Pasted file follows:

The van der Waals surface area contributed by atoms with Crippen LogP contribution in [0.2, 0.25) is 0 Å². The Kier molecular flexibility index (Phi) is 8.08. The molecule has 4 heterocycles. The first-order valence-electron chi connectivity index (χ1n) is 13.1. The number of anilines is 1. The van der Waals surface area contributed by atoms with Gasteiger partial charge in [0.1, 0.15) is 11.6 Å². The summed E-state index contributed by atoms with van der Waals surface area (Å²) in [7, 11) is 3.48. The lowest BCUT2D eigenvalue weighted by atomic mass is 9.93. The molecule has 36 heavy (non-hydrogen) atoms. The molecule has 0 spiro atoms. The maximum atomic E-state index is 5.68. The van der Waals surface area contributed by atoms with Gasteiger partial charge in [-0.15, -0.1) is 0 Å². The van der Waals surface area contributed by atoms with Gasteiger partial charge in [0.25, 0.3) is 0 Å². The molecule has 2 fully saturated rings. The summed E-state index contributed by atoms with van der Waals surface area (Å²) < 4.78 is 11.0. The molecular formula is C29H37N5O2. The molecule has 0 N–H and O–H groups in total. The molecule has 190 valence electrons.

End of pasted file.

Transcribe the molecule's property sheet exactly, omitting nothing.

The van der Waals surface area contributed by atoms with Crippen LogP contribution in [0.2, 0.25) is 0 Å². The Kier molecular flexibility index (Phi) is 8.08. The molecule has 4 heterocycles. The first-order valence-electron chi connectivity index (χ1n) is 13.1. The number of anilines is 1. The van der Waals surface area contributed by atoms with Gasteiger partial charge in [0.1, 0.15) is 11.6 Å². The summed E-state index contributed by atoms with van der Waals surface area (Å²) in [7, 11) is 3.48. The lowest BCUT2D eigenvalue weighted by atomic mass is 9.93. The molecule has 36 heavy (non-hydrogen) atoms. The molecule has 0 spiro atoms. The maximum atomic E-state index is 5.68. The van der Waals surface area contributed by atoms with Gasteiger partial charge in [-0.15, -0.1) is 0 Å². The van der Waals surface area contributed by atoms with Gasteiger partial charge in [0.25, 0.3) is 0 Å². The molecule has 2 fully saturated rings. The summed E-state index contributed by atoms with van der Waals surface area (Å²) < 4.78 is 11.0. The molecular formula is C29H37N5O2. The molecule has 0 N–H and O–H groups in total. The molecule has 190 valence electrons.